A Letter about Anger

Dear Friend,

A wise man, Frank Oz, once said while holding a green puppet, “Fear leads to anger.  Anger leads to hate, and hate leads to the dark side of the force.” There’s a whole array of wisdom sayings of Yoda, but I digress.

I am writing to you address your questions about anger.  You told me that you were asking me if you are unspiritual to feel anger, and somehow it was wrong?  My friend, you and I are both human beings, and anger is part of the human spectrum of emotions.  I love the words of Yoda, but I disagree.  Anger does not always lead to hate, it’s what we do with it that counts.  Buddhists talk about working with what’s coming up inside of you, and this too has been my experience.

Anger is often uncomfortable, and it can lead to a lot of actions that lead to suffering of self and others.  But there are instances where anger channeled into positive actions has lead to personal and social change.  The anger we feel when someone is treated unjustly is not bad.

Yoda/Frank Oz is correct in that often, fear often leads to anger, and anger can lead to hate.  Once we start hating, it is hard to come back from the darkness that surrounds in hating others.  We stop being open minded and willing to see a person as person, when we start hating on people.

It takes a lot of skill and experience to work with anger well.  In honesty, I really struggle with letting fear turn into hot anger.  Fear of not getting what I want, or someone taking away something or someone I love.  In those instances, I have found taking a pause or sitting with the anger instead of stewing in it helpful; the difference being that when I sit with anger I breathe deeply and pray for guidance on seeing the situation or person who made me angry in a different way.  I don’t always do this well, but there are times I was able to pause when agitated and reacted in a more gentle and wise way.  I have never experienced any true good from reacting out of anger, it always seems to cause me, and the other person deep pain.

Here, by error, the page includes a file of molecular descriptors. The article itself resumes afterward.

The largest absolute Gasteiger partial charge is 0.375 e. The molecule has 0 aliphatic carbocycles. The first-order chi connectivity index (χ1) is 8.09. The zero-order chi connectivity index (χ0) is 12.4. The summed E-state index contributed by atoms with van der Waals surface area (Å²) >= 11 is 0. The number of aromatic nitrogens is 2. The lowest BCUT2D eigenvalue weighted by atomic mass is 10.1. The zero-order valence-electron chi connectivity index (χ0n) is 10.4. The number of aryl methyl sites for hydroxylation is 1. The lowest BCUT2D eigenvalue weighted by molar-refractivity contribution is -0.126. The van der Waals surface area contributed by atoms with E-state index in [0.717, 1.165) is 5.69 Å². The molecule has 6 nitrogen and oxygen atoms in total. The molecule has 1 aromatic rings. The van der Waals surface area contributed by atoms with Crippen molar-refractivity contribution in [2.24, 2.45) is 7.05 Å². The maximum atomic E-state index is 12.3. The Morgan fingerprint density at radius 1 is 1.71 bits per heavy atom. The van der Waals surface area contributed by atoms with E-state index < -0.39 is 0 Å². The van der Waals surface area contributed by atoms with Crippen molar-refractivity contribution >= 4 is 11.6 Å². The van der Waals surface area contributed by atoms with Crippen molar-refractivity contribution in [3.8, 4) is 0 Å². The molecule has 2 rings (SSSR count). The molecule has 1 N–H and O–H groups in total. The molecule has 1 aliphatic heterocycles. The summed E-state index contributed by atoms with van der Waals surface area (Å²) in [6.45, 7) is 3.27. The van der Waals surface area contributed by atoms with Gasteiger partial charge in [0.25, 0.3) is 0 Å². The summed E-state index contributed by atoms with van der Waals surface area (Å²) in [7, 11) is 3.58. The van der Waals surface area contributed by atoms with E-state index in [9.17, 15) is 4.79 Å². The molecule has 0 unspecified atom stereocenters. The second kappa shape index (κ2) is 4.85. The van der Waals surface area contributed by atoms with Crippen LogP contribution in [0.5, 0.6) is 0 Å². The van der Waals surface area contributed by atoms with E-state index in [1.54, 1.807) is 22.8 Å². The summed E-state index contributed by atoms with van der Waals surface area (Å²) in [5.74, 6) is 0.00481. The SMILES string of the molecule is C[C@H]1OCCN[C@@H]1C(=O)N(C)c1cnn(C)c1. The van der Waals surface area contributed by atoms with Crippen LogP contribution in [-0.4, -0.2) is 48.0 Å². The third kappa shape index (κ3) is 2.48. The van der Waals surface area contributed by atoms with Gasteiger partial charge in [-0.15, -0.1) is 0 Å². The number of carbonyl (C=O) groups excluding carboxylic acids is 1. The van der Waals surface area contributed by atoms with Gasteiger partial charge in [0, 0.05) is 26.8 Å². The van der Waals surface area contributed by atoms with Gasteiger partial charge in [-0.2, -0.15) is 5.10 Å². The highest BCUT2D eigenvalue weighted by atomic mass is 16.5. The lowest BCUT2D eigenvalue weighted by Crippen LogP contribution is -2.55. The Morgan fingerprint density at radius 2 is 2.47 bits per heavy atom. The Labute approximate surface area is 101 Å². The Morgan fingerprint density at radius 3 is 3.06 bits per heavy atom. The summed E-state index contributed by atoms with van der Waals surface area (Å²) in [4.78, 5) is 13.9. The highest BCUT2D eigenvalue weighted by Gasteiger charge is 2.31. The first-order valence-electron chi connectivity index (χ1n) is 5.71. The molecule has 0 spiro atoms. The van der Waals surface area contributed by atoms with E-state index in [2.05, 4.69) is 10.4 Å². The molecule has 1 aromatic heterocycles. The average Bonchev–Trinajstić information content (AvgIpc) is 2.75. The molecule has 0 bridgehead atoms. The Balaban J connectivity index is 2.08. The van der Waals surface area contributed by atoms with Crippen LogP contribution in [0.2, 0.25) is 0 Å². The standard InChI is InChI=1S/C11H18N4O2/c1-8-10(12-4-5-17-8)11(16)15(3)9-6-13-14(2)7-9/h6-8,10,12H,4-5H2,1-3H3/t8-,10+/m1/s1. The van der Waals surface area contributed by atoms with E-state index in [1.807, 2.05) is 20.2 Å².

Learning to accept difficult people in our lives with mercy and compassion is not an easy way of living.  So my friend, I suggest that you and I both try to make friends with our anger, and examine the underlying fear behind it.  I pray that the Divine Light within you will shine, and you let your life speak even when you are angry.

In the Light,


Bless them, change me

Dear Spiritual Friend,

It’s easy to be grateful, when everything in life is going your way.  It’s often more difficult to be grateful and keep walking the spiritual path, when people, places and things all seem to work against you.

Most of us want to be happy, and it’s pretty difficult to be happy when we have relationships that disturb and rob us of peace and serenity.  Often the most difficult people in our life are the ones that we’re the closest to from family members, children, friends, co-workers, spouse, ex-spouse and etc.  Most of us do not loose sleep over a random interaction with a stranger we met briefly on the bus, but we may replay our last conversation with a loved one before they died, or when a relationships became broken and never the same again.

These moments seem to be forever etched in our memories, and especially into our hearts.  They linger long past the actual events and circumstances have passed.  I have no pithy wise words to share with you, but a simple prayer that has helped me get through these rough moments.  A friend told me once that he prays “Bless them, change me,” when he encounters difficult people in his life.  I too try to pray this prayer instead of praying that can be broken down to the essence of “F them, bless me.”

I hope to write to you more, but in the mean time, I wish you the best on your journey.


In the Light,